• Footwear
  • Clothing
  • Electrical Machinery
  • Leather Articles
  • Watches
  • Instruments, optical and medicals
  • Perfumes and cosmetics
  • Toys
  • Pharmaceutical
  • Jewellery

In past, luxury items tend to be the most counterfeited products because they are more valuable, but, today the list is not limited to any specific products as its is available in almost all sectors including most of the day to day items used such as automotive components, tobacco, FMCG products etc. etc.

A: Counterfeiting activities are heavenly bleeding all the sectors. While many counterfeit products only cause economic losses to brands and authorities, there are many reported cases of counterfeit goods causing health and safety problems, which, in some cases, have led to serious injuries and / or death – especially in products related to baby food, pharmaceuticals and automotive parts.

A: While some counterfeit are nearly indistinguishable to the legitimate product, many counterfeit leave visual clues or have physical traits that can help you judge whether or not the product are real. When ever you buy a product, it is advisable to take care of basic characteristics, including its appearance, texture, reactions and packaging. In case of pharmaceutical products, you can also check the expiry date, compare the medicine you receive with what it is supposed to look, taste and feel like. When comparing packaging, look for differences in paper, printing, color, and fonts (i.e., is it the same size, raised print, embossed, etc.).

A: There are a wide variety of technologies available today that support brand protection strategies. These technologies are applied in the three main areas of anti-counterfeiting, anti-tampering, and tracking and tracing.

  • Anti-Counterfeiting: The common feature of anti-counterfeiting technologies is that they assist in identifying a product as suspect. Some anti-counterfeiting technologies go further, however, and allow a product to be verified as genuine.
  • Anti-Tampering: Found more in the food and pharmaceutical industry that in the electrical industry, anti-tampering technologies are used to protect a product from adulteration or replacement. An anti-tampering device that is intact a product is a sign that the product is likely to be genuine.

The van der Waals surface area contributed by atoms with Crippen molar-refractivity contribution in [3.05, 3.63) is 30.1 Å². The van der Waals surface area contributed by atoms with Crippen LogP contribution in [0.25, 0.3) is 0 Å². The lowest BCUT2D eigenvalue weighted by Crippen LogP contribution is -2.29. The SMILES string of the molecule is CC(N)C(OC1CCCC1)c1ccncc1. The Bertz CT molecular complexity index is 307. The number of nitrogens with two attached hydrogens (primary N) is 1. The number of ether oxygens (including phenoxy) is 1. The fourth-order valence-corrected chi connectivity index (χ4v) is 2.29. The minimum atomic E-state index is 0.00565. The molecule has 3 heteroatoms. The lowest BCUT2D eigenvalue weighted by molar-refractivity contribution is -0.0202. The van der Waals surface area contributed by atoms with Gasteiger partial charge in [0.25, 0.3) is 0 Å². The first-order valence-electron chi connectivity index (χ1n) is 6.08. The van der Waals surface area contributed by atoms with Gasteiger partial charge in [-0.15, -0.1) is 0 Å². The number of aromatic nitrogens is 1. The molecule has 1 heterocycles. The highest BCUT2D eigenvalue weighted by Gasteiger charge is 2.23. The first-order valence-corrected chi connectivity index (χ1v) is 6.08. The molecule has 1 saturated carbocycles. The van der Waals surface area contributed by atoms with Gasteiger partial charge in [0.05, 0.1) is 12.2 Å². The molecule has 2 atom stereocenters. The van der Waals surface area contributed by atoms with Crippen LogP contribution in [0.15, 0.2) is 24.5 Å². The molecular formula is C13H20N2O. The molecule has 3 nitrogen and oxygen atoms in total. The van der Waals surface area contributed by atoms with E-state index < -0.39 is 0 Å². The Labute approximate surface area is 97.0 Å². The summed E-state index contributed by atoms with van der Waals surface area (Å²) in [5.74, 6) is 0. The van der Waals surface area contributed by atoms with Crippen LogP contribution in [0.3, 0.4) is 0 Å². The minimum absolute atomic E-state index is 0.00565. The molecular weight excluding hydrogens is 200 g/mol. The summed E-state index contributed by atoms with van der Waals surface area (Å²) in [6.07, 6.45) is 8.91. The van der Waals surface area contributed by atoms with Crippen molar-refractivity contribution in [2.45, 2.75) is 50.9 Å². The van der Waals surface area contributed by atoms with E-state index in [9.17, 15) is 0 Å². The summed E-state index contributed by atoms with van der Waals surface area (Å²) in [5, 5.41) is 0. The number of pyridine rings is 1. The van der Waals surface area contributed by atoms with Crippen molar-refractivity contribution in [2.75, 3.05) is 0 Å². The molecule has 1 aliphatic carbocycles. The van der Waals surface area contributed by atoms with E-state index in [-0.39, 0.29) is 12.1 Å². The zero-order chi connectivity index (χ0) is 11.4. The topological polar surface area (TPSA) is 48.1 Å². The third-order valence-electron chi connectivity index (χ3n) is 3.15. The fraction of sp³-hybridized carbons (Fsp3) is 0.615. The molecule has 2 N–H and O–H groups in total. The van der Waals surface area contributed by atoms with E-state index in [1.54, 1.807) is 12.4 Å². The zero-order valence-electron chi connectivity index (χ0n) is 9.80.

• Tracking and Tracing: Tracking and tracing technologies are used to determine where and when a product (taking its components into account) was manufactured, when it has been and when, and its current status in the supply chain. Some technologies allow for determining where a product is supposed to go. Thus, tracking and tracing technologies are used to fight unauthorized distribution, which is frequently linked to counterfeiting.

A: Many countries have regulations requiring anti-counterfeiting and serialization which needs to be addressed by Brand Owners, e.g. India, USA, EU, Turkey and Russia. For example, the global pharmaceutical industry is moving towards a serialized world, the program will help in evaluating all the available options required to ensure regulatory compliance, protecting supply chain and keep track of their products. We have designed our program in a such a manner that it will help delegates in understanding the entire eco-systems in-depth. Secondly, ISO is going to published new standards on tamper verification features for medicinal product packaging. Our members and expert speakers can help delegates in understanding all these requirements.

The new EU Customs Regulation (608/2013) came into force on January 1 2014. In a careful and evolutionary approach, the new regime aims to: • establish a mandatory procedure for the destruction of infringing goods without the need for a court order; • stem the rising flood of postal and courier traffic of counterfeit goods which has resulted from the increase in online sales; and • expand the range of IP rights which rights holders can invoke in customs enforcement procedures